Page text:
Here are some pairing examples: Poppins & PT Serif, Libre Baskerville & Source Sans Pro, Lato & Merriweather, Raleway & Roboto, Oswald & Montserrat, Playfair Display & Raleway, Helvetica Neue & Garamond.
Canva has hundreds of pre-set font combinations to choose from (you can find these in the Text tab in the side panel).
Secondly, set the text size.
Make your text easy to read. A good font size rule is to double or half the point size you are using. For example, if you are using 32 pt. type for the headline, use 16 pt. type for the body copy. For something more dramatic, try 3x or 4x the point size.
Thirdly, pay attention to your line spacing.
Adjusting the line height to enhance readability is a good idea. The line spacing should be around 120-140% of the font, and if we are talking about Canva, somewhere around 1.4-1.6.
Remember: Smaller font sizes require bigger line space.
4. Text alignment
When in doubt, always use left-aligned type. Why?
Centered type text might be tempting to use because it is symmetrical, but the left-aligned type is much easier to read (hence why all books and blogs are like these). The left edge creates a line that our eyes can perceive much faster and it also helps because it aligns with other objects, creating a connection as a whole.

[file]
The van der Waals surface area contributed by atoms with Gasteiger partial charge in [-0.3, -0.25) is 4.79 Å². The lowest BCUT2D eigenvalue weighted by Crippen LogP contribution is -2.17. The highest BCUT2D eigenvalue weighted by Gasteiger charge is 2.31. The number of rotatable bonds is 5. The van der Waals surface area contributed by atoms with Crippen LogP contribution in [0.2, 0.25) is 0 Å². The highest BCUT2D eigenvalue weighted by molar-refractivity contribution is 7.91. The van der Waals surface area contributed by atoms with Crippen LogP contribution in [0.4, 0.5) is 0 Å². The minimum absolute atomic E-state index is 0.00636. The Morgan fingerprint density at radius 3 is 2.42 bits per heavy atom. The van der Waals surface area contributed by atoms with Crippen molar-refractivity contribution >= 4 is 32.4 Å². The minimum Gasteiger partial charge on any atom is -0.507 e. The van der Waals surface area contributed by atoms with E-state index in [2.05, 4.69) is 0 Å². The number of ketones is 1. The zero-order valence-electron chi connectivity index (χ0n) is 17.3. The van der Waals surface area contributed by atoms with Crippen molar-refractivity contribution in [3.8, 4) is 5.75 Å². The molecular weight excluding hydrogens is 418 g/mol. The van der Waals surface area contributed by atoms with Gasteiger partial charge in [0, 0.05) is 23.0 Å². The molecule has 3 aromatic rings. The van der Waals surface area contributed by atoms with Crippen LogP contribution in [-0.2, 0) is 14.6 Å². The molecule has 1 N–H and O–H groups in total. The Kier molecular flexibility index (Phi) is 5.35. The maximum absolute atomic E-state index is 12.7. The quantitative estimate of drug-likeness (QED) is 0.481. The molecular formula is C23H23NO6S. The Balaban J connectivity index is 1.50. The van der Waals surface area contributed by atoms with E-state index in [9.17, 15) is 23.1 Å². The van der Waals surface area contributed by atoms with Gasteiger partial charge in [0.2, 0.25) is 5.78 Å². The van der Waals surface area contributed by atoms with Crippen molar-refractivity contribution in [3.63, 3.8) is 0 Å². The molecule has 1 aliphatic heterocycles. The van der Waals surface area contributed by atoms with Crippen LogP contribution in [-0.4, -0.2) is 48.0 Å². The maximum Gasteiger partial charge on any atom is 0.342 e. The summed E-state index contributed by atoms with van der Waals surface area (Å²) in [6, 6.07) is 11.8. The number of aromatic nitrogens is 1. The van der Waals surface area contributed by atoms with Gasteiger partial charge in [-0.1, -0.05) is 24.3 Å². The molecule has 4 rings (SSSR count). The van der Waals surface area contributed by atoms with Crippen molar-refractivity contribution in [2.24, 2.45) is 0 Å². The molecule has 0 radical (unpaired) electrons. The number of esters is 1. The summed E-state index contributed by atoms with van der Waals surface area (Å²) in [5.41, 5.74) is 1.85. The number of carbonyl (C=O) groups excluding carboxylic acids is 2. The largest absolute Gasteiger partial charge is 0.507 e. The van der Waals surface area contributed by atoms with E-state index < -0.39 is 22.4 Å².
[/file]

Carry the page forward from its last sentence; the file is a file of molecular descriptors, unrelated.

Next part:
When reading centered type, our eyes have difficulty in jumping to the next line, but with left-aligned text, our eyes know where to jump, increasing readability.
5. Visual contrast
Skip a weight to create visual contrast in the text. Most typeface families offer different font sizes to choose from. Sometimes close fonts bring a small difference.
My general rule: skip a weight to create visual contrast. For example, if you use bold for the heading, try making a difference with the use of regular for the text.
Always aim for text legibility by keeping the header at full opacity or a shaded tint and the text at 80-70% or a lighter color tint.
6. Color rule
Choosing colors might be intimidating but at the same time you want to stand out and don’t look over clustered.
Colors draw the user’s attention. When you use too many of them they become distracting. Try using monochromatic palettes.
Following the 60:30:10 rule is a good way to start. For example, try using 60% for the background, 30% for sections, and 10% for accents like buttons, fonts, etc.
Whether you want to quickly find a color palette to work with or build your own, here are some color resources that may help you: color.adobe.com/explore, coolors.co, colorhunt.co.
7. Choosing images like a pro